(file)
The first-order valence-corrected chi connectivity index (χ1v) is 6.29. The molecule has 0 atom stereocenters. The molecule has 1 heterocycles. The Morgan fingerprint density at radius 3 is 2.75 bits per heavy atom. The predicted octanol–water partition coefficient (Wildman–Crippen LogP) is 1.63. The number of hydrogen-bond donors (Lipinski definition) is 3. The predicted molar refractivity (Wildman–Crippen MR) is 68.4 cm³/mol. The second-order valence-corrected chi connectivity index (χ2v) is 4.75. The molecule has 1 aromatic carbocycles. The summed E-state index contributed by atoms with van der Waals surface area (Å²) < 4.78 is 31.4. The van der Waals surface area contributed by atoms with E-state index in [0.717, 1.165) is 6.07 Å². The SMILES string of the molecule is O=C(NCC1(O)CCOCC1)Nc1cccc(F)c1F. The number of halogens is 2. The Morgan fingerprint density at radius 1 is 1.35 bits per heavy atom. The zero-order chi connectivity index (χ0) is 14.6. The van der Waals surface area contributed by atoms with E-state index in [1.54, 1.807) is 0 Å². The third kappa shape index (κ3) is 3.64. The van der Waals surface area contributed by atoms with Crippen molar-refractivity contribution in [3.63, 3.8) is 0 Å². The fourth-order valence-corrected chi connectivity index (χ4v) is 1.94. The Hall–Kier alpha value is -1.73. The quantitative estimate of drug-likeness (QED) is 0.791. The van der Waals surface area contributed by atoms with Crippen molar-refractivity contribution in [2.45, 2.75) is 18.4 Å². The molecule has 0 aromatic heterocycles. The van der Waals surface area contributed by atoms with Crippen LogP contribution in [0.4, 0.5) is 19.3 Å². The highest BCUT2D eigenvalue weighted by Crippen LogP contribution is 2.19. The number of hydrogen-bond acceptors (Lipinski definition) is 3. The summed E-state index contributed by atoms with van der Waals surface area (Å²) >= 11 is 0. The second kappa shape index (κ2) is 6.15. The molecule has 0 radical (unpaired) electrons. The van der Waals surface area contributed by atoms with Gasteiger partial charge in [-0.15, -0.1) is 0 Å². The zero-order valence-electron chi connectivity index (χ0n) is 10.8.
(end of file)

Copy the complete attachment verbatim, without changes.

The first-order valence-corrected chi connectivity index (χ1v) is 6.29. The molecule has 0 atom stereocenters. The molecule has 1 heterocycles. The Morgan fingerprint density at radius 3 is 2.75 bits per heavy atom. The predicted octanol–water partition coefficient (Wildman–Crippen LogP) is 1.63. The number of hydrogen-bond donors (Lipinski definition) is 3. The predicted molar refractivity (Wildman–Crippen MR) is 68.4 cm³/mol. The second-order valence-corrected chi connectivity index (χ2v) is 4.75. The molecule has 1 aromatic carbocycles. The summed E-state index contributed by atoms with van der Waals surface area (Å²) < 4.78 is 31.4. The van der Waals surface area contributed by atoms with E-state index in [0.717, 1.165) is 6.07 Å². The SMILES string of the molecule is O=C(NCC1(O)CCOCC1)Nc1cccc(F)c1F. The number of halogens is 2. The Morgan fingerprint density at radius 1 is 1.35 bits per heavy atom. The zero-order chi connectivity index (χ0) is 14.6. The van der Waals surface area contributed by atoms with E-state index in [1.54, 1.807) is 0 Å². The third kappa shape index (κ3) is 3.64. The van der Waals surface area contributed by atoms with Crippen molar-refractivity contribution in [3.63, 3.8) is 0 Å². The fourth-order valence-corrected chi connectivity index (χ4v) is 1.94. The Hall–Kier alpha value is -1.73. The quantitative estimate of drug-likeness (QED) is 0.791. The van der Waals surface area contributed by atoms with Crippen molar-refractivity contribution in [2.45, 2.75) is 18.4 Å². The molecule has 0 aromatic heterocycles. The van der Waals surface area contributed by atoms with Crippen LogP contribution in [0.4, 0.5) is 19.3 Å². The highest BCUT2D eigenvalue weighted by Crippen LogP contribution is 2.19. The number of hydrogen-bond acceptors (Lipinski definition) is 3. The summed E-state index contributed by atoms with van der Waals surface area (Å²) >= 11 is 0. The second kappa shape index (κ2) is 6.15. The molecule has 0 radical (unpaired) electrons. The van der Waals surface area contributed by atoms with Gasteiger partial charge in [-0.15, -0.1) is 0 Å². The zero-order valence-electron chi connectivity index (χ0n) is 10.8.